Today | Manila | 28 October 2004
RP has no systematic framework in FTA negotiations, economists say
By RODERICK T. DE LA CRUZ
The Philippines has yet to adopt a systematic framework that would govern its negotiations for bilateral free-trade agreements (FTAs) with other countries, according to two economic analysts.
In their paper titled “Exploring the Philippine FTA Policy Options,” Erlinda M. Medalla and Dorothea C. Lazaro, senior research fellows at the Philippine Institute for Development Studies, said the government has no concrete strategies or deliberate policies toward FTAs.
A bilateral FTA is a trade agreement between two countries, which have agreed to allow their products, services and investments to freely flow between their markets. The Philippines has initiated efforts to forge FTAs with Japan, China and the United States.
“The Philippines appears to be more of a passive negotiator or participant in FTAs. This position is not necessarily disadvantageous since there are potential risks in engaging in FTAs,” they explained.
However, they warned: “In the long run, not having a systematic framework in FTA negotiations would result in what Jagdish Bhagwati refers to as the spaghetti bowl effect.”
In describing the spaghetti bowl effect, Bhagwati, a famous modern-day economist from the Columbia University, warned that bilateral FTAs could create regulatory complexity and confusion in trade policy, particularly in the administration of overlapping, contradictory and mind-boggling complicated rules.
Medalla and Lazaro said that while there is no template for an ideal FTA strategy, the country should at least be able to have a clear objective with respect to the elements of an FTA, the scope and institutional framework, the assurance that the FTA is a mechanism toward achieving a stronger purpose and the criteria for choosing a partner to the FTA.
“The country could benefit from the different models of FTAs entered into by the prospective partners,” they said. “There has to be an explicit adherence to and consistency with the World Trade Organizations thrusts.”
Also, the two researchers said the government must map out industry-by-industry adjustment and competitiveness strategies with industry leaders in order to maximize the potentials of the FTA and manage the challenges of integration of economies.
“Another important task for the government, apart from determining what the country wants, is the identification, specifically of its sensitive products. Prior to the start of the negotiation, there must already be a classification of what products are negotiable and nonnegotiable,” they said.
“This is especially relevant if FTA partners are to adopt a negative listing approach. Otherwise, there might be a scenario where a prospective partner will make reservations on all products covered, thereby reaching a point where all the products seem to be excluded or protected from that country’s perspective,” they added.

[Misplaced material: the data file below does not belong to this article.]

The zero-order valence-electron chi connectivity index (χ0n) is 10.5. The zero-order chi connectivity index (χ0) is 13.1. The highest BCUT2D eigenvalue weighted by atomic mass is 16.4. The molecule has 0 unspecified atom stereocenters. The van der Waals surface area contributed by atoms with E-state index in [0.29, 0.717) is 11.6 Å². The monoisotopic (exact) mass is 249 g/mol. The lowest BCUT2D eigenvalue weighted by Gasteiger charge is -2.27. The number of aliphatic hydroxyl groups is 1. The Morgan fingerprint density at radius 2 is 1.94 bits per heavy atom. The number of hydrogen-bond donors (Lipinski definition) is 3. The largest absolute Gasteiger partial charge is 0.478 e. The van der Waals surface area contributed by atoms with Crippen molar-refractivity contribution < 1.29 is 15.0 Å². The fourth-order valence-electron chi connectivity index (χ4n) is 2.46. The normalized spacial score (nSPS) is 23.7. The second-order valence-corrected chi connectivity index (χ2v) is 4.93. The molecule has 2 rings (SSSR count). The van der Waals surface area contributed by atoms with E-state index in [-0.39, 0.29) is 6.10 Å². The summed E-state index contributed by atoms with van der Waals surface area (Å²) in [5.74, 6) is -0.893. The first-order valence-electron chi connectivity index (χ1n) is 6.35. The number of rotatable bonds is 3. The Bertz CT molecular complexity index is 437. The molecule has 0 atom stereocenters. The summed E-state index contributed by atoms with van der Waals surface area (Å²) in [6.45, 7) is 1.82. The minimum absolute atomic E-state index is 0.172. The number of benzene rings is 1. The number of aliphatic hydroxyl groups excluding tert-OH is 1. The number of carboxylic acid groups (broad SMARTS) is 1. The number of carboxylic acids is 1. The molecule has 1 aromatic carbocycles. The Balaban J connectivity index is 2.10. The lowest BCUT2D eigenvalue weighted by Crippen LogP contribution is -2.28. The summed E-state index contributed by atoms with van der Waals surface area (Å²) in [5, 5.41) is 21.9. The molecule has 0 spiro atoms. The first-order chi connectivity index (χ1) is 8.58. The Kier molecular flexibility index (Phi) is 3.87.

They said that other possible issues that the government needs to address would be in services liberalization. Also, attention should be given to the so-called enhancing features of new-age FTAs, including rules on investments, competition policy, government procurement, transparency and trade facilitation measures.
“Finally, institutional mechanisms, such as trade remedies and dispute-settlement mechanisms, should put emphasis on mutually agreed solutions and take into consideration other existing mechanisms like that of the WTO and other FTAs which may have proper concurrent jurisdiction,” they said.
In choosing an FTA partner, the researchers asked the government not only to focus on what type of preferential treatment to give, but also have an established set of criteria in choosing an FTA partner.
“For the Philippines, engaging in bilateral agreements with its largest trading partners could maximize the potentials of its trading relationship. However, an important but sometimes neglected query is whether it will also be advantageous to enter into potential bilateral FTAs with countries where the Philippines has negligible trade,” they said.
According to them, these criteria are important because the extent and magnitude of the winners and losers on the FTA will depend on the choice of a partner or partners.
“As a whole, the welfare effect of the FTA is the paramount consideration in choosing a partner. Thus, factors, such as economic preconditions, size of the partner, potentials for bilateral trade expansion and those beyond static gains should be taken into consideration,” they said.
Erlinda M. Medalla and Dorothea C. Lazaro
"Exploring the Philippine FTA Policy Options"
PIDS Policy Notes
September 2004 (No. 2004-09) 8pp
available in PDF (147kb) here